With over 35 million men, women and children infected across the globe, hospitals and health centres have been overwhelmed by critically ill patients suffering from COVID-19 and hundreds of thousands of doctors, nurses and other health professionals have found themselves amongst the sick.
In Indonesia, one of the worst hit countries in Asia, physical distancing measures led to the temporary closures and suspension of services in health centres, known as ‘puskesmas’ and village health posts, known as ‘posyandu’, the backbone of routine maternal, newborn and child services across much of the country. This left millions of children at risk of missing out on life-saving care including vaccines and other health interventions, both critical and routine.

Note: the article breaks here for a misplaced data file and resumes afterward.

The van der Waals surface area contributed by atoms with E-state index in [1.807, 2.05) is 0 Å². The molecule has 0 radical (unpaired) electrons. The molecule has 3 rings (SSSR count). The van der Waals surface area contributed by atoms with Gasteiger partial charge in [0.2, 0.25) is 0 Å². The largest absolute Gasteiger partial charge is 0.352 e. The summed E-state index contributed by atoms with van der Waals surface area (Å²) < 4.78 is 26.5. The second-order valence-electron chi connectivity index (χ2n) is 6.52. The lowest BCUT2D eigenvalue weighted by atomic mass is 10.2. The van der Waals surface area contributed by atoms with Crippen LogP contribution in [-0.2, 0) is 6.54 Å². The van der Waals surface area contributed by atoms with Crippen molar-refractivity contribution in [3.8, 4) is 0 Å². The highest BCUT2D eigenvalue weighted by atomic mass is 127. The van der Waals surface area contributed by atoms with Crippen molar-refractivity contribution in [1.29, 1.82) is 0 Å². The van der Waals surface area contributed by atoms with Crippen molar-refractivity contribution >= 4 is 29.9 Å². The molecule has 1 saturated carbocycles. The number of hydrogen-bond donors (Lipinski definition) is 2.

In fact, data from a rapid assessment jointly conducted by the Ministry of Health and UNICEF shows that between March and May 2020, the coverage rates of life-saving vaccines decreased by more than 35 per cent, compared to last year during the same period in 2019, and that more than 84 per cent of the reporting health facilities had seen their immunisation services “significantly disrupted”.
In Yogyakarta however the Tegalrejo puskesmas were able to reopen their doors to the community. How was this possible?